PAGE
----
ALL AROUND THE TOWN
September 12, 1991 -- Ridgewood, New Jersey
During the Mass, Sarah kept glancing sideways at Laurie. The sight of the two casket sat the steps of the sanctuary had clearly mesmerized her. She was staring at them, tearless now,seemingly unaware of the music, the prayers, the eulogy. Sarah had to put a hand under Laurie's elbow to remind her to stand or kneel.
At the end of the mass, as Monsignor Fisher blessed the coffins, Laurie whispered, "Mommy,Daddy, I'm sorry. I won't go out front alone again."
"Laurie," Sarah whispered.
Laurie looked at her with unseeing eyes, then turned and with a puzzled expression studied the crowded church. "So many people." Her voice sounded timid and young.
The closing hymn was "Amazing Grace."
With the rest of the congregation, a couple near the back of the church began to sing, softly at first,but he was used to leading the music. As always he got carried away, his pure baritone becoming louder, soaring above the others, swelling over the thinner voice of the soloist. People turned distracted, admiring.
"'I once was lost but now am found...'"
Through the pain and grief, Laurie felt icy terror.The voice. Ringing through her head, through her being.I am lost, she wailed silently. I am lost.
They were moving the caskets.
The wheels of the bier holding her mother's casket squealed.
She heard the measured steps of the pallbearers.Then the clattering of the typewriter.
"'... was blind but now I see.'"
"No! No!" Laurie shrieked as she crumpled into merciful darkness.
Several dozen of Laurie's classmates from Clinton College had attended the mass, along with a sprinkling of faculty. Allan Grant, Professor of English, was there and with shocked eyes watched Laurie collapse.
Grant was one of the most popular teachers at Clinton. Just turned 40, he had thick, somewhat unruly brown hair, liberally streaked with gray.Large dark brown eyes that expressed humor and intelligence were the best feature in his somewhat long face. His lanky body and casual dress completed an appearance that many young women undergraduates found irresistible.
Grant was genuinely interested in his students.Laurie had been in one of his classes every year since she entered Clinton. He knew her personal history and had been curious to see if there might be any observable after effects of her abduction. The only time he'd picked up anything had been in his creative writing class. Laurie was incapable of writing a personal memoir. On the other hand, her critiques of books, authors and plays were insightful and thought-provoking.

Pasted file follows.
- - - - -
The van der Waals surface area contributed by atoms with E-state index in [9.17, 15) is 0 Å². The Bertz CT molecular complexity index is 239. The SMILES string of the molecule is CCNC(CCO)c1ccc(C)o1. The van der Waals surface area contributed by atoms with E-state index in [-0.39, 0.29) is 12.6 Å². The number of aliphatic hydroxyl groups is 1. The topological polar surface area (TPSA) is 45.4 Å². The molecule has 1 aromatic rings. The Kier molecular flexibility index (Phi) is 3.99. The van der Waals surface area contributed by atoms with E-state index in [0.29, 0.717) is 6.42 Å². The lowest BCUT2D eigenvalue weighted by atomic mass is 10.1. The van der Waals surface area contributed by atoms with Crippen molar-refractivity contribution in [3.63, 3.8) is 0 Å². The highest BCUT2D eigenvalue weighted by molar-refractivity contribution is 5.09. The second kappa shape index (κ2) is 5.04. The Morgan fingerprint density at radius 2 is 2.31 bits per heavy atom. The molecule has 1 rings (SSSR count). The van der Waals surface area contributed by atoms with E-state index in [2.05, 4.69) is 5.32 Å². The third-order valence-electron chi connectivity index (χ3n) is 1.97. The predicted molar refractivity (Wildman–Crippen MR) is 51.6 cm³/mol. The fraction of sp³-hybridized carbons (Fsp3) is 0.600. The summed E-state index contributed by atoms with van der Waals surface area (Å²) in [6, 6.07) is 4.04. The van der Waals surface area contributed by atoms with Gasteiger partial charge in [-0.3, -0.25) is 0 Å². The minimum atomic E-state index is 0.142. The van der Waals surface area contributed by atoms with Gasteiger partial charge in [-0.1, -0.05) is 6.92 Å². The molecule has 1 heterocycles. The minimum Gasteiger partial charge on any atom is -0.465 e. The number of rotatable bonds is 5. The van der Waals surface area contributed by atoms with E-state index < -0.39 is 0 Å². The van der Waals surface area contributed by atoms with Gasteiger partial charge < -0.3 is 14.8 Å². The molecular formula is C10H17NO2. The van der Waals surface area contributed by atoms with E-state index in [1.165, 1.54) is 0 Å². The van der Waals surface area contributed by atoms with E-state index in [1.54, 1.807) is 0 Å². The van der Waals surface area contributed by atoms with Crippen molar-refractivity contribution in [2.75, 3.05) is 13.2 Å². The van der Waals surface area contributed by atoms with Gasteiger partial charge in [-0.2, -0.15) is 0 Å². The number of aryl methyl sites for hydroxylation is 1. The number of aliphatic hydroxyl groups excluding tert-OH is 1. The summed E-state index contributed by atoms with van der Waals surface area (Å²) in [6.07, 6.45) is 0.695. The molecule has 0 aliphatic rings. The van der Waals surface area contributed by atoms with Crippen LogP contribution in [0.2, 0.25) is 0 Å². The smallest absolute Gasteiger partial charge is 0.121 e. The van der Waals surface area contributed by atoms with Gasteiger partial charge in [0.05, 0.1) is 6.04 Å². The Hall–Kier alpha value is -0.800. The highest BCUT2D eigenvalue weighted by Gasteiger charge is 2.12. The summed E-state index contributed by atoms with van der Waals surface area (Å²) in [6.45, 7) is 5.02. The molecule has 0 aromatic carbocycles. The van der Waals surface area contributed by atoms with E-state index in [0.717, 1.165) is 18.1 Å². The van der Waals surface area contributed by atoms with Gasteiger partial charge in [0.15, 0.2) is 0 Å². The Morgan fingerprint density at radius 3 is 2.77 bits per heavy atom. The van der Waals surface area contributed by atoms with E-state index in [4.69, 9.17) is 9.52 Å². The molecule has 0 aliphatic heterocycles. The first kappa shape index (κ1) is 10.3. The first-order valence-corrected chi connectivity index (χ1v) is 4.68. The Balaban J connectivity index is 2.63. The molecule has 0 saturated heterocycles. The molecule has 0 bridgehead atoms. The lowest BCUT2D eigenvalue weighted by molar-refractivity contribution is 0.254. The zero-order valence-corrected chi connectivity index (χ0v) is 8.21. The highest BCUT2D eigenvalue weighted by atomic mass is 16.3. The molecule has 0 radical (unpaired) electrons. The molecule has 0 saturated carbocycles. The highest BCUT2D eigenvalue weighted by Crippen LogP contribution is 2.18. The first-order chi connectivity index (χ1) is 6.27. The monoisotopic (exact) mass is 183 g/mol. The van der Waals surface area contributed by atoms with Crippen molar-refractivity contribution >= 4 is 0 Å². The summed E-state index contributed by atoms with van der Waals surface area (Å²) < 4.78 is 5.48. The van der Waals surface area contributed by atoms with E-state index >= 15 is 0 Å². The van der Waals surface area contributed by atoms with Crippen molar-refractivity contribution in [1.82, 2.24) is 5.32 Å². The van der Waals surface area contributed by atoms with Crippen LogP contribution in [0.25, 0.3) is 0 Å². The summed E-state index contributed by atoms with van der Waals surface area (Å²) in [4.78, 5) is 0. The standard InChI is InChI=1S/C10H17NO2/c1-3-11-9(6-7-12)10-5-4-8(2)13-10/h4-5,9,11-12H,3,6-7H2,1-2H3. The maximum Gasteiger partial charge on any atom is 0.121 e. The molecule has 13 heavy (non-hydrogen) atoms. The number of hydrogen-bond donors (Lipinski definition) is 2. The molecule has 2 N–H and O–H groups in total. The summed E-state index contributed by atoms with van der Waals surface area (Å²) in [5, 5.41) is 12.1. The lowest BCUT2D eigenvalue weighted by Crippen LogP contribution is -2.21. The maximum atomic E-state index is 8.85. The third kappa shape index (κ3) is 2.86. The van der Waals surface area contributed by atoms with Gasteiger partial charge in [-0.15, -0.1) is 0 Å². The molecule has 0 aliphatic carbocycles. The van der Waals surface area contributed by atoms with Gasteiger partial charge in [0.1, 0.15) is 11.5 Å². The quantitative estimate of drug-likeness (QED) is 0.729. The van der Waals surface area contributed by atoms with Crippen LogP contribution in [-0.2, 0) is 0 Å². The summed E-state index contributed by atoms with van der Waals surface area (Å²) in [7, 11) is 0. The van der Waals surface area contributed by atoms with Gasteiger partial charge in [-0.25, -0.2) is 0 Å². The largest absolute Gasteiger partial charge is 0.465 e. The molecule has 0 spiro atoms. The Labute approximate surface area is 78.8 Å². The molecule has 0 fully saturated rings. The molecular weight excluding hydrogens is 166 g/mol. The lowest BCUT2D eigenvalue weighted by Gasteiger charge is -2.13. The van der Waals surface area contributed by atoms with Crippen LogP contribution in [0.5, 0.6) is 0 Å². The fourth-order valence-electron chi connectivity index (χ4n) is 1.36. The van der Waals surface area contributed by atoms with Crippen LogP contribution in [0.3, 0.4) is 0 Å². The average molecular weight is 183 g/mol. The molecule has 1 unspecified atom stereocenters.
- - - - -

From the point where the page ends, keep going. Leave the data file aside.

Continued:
Three days ago she had been in his class when the word came for her to go to the office immediately.The class was ending and, sensing trouble, he had accompanied her. As they hurried across the campus, she'd told him that her mother and father were driving down to switch cars with her. She'd forgotten to have her convertible inspected and had returned to college in her mother's sedan. "They're probably just running late," she'd said, obviously trying to reassure herself. "My mother says I'm too much of a worrier about them. But she hasn't been that well and Dad is almost 72."
Somberly the dean told them that there had been a multi vehicle accident on Route 78.
Allan Grant drove Laurie to the hospital. Her sister, Sarah, was already there, her cloud of dark red hair framing a face dominated by large gray eyes that were filled with grief. Grant had met Sarah at a number of college functions and been impressed with the young assistant prosecutor's protective attitude toward Laurie.
One look at her sister's face was enough to make Laurie realize that her parents were dead. Over and over she kept moaning "my fault, my fault," seeming not to hear Sarah's tearful insistence that she must not blame herself.
Distressed, Grant watched as an usher carried Laurie from the nave of the church, Sarah beside him. The organist began to play the recessional hymn. The pallbearers, led by the monsignor,started to walk slowly down the aisle. In the row in front of him, Grant saw a man making his way to the end of the pew. "Please excuse me. I'm a doctor," he was saying, his voice low but authoritative.
Some instinct made Allan Grant slip into the aisle and follow him to the small room off the vestibule where Laurie had been taken. She was lying on two chairs that had been pushed together.Sarah, her face chalk white, was bending over her.
"Let me..." The doctor touched Sarah's arm.
Laurie stirred and moaned.
The doctor raised her eyelids, felt her pulse."She's coming around but she must be taken home.She's in no condition to go to the cemetery."
Allan saw how desperately Sarah was trying to keep her own composure. "Sarah," he said. She turned, seemingly aware of him for the first time."Sarah, let me go back to the house with Laurie.She'll be okay with me."
"Oh, would you?" For an instant gratitude replaced the strain and grief in her expression. "Some of the neighbors are there preparing food, but Laurie trusts you so much. I'd be so relieved."
I once was lost but now am found...
A hand was coming at her holding the knife, the knife dripping with blood, slashing through the air.Her shirt and overalls were soaked with blood. She could feel the sticky warmth on her face. Something was flopping at her feet. The knife was coming...
Laurie opened her eyes. She was in bed in her own room. It was dark. What happened?
She remembered. The church. The caskets. The singing.
"Sarah!" she shrieked, "Sarah! Where are you?"
Copyright © 1992 by Mary Higgins Clark